|By Rick Rothacker, The Charlotte Observer|
|McClatchy-Tribune Information Services|
"…We had to make sure they didn't drag down the system, even if it looked like we were rewarding the reckless," writes Geithner, who stepped down as Treasury Secretary in
The new memoir describes Geithner's efforts, along with former Treasury Secretary
All five bombs, including insurer AIG and mortgage giants
Despite populist anger over bank bailouts, Geithner says he resisted a push by "several" of Obama's advisers to fire
"I understood the impulse to chop off a banker's head and mount it on a stake," Geithner writes, "but while
Geithner said the government would have fired
Lewis, who had engineered troubled acquisitions of
During the crisis, federal officials also scrambled to rescue Charlotte-based
At one point, Geithner and other officials attempted to broker a merger between investment bank
"We even considered Fed assistance, but the financials looked uncertain, and the optics were awful," Geithner writes, referring to close government ties to both banks. Then-Treasury Secretary Paulson was a former Goldman Sachs executive, as was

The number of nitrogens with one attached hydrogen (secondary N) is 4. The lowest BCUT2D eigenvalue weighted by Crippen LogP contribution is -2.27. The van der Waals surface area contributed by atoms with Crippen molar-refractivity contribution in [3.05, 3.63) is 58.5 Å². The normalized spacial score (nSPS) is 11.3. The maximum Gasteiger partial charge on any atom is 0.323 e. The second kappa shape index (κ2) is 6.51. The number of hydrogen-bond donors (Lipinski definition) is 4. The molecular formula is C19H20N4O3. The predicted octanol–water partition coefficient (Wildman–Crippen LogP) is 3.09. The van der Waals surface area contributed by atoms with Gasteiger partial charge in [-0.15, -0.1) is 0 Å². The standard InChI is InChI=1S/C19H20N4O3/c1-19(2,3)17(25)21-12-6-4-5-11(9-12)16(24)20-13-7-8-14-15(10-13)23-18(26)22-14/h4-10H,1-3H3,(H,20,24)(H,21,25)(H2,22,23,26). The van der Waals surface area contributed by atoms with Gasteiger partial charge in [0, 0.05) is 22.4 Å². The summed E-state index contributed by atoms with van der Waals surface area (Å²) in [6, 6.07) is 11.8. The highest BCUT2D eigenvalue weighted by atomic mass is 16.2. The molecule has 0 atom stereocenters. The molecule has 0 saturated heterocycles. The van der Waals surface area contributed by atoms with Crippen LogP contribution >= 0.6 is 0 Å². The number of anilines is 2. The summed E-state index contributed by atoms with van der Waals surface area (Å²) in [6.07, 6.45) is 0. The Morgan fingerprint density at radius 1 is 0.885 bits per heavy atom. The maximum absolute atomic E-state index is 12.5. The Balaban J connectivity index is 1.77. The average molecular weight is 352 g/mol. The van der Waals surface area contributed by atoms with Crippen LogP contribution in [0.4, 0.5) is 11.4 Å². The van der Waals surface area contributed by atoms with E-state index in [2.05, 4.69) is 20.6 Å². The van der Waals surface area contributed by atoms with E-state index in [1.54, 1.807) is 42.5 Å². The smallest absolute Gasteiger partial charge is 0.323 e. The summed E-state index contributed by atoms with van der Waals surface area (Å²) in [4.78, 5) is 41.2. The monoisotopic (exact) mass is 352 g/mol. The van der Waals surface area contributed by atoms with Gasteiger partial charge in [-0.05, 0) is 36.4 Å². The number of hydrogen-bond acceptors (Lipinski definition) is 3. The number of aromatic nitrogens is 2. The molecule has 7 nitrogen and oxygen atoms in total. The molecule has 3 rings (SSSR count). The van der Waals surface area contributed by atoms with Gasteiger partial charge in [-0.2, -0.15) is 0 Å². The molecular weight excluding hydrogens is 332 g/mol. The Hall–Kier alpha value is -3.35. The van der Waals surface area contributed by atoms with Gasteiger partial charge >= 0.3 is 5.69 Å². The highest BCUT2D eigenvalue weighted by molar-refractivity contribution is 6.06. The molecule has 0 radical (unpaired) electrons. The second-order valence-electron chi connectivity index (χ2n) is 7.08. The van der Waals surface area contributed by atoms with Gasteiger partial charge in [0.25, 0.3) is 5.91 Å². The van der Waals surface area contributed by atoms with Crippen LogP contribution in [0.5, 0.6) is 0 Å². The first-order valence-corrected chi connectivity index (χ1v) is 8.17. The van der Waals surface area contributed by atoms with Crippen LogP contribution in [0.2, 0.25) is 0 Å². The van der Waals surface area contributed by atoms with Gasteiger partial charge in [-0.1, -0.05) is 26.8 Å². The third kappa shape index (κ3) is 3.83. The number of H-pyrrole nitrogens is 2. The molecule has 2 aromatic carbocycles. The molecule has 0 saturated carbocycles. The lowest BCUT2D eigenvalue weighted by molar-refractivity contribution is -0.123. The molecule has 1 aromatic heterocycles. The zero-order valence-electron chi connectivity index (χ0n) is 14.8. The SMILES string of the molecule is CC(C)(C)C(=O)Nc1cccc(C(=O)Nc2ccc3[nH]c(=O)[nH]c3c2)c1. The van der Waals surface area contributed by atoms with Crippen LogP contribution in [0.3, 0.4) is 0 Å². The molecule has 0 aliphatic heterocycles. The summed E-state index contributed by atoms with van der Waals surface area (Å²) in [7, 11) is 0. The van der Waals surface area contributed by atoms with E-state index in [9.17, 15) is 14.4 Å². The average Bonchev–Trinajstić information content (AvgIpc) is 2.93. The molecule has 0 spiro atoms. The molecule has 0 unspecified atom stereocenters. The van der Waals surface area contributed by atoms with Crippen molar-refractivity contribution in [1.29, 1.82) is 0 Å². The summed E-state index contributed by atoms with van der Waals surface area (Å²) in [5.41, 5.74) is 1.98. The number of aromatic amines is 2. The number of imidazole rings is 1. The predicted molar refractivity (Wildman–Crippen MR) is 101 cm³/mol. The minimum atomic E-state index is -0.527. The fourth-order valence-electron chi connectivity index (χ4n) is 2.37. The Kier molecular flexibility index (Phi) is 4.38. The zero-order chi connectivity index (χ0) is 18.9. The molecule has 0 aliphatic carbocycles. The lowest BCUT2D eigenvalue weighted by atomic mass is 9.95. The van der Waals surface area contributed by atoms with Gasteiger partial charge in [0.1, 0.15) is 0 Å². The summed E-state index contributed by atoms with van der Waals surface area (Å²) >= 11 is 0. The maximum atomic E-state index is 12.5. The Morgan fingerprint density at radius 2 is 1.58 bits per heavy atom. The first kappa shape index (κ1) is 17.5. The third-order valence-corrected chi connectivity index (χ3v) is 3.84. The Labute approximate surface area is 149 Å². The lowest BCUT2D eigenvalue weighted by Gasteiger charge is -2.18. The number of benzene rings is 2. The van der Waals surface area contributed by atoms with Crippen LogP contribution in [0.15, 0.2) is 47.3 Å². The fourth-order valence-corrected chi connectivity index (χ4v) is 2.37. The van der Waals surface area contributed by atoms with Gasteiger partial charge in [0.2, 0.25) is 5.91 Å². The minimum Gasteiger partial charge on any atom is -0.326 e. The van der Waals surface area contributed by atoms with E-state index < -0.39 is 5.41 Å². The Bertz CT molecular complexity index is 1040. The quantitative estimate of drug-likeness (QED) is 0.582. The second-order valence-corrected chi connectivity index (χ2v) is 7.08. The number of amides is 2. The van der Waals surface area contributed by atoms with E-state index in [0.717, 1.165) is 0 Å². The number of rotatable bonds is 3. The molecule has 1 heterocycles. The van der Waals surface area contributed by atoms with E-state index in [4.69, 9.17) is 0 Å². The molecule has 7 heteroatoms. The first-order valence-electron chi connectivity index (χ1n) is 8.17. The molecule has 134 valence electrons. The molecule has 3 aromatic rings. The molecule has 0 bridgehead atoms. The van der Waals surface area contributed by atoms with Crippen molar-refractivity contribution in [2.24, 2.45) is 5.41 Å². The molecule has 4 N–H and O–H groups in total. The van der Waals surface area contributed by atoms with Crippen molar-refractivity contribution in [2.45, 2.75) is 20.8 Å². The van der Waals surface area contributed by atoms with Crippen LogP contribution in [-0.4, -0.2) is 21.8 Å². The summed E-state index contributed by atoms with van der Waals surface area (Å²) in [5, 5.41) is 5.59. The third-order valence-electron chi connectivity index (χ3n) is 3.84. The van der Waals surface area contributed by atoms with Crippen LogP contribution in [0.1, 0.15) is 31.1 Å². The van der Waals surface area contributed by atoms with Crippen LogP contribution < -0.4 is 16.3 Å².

After Bair backed a
Geithner also says he was worried that breaking up the Wachovia-Citi deal could undermine an already struggling
Geithner, however, acknowledged Bair may have felt she didn't have a choice in backing the Wells Fargo-Wachovia deal, saying Wells' privately financed
In her 2012 book, "Bull by the Horns: Fighting to Save Main Street From
"Wells was a much stronger, better-managed bank and could buy
Geithner's new book also gives his side of a dispute with Richmond Fed President
At a meeting of Fed leaders in
Lacker issued a statement after the minutes came out in
In his book, Geithner says he did not leak any plans, but had talked to bankers about how the market would receive any efforts to use the discount window to ease the financial crisis. Geithner said he would never disclose any action in advance, but that Lacker "was understandably irked" that he had heard first word about a possible plan from a bank CEO in his district.
Geithner contrasts his aggressive efforts to stabilize the financial system with Lacker's resistance to bank bailouts and his focus on containing inflation, one of the Fed's central mandates.
"I found the more hawkish obsessions with moral hazard and inflation during a credit crunch bizarre and frustrating," Geithner writes. "Recession seemed a more plausible threat than inflation."
A spokesman for Lacker says he has not read the book and has no comment.
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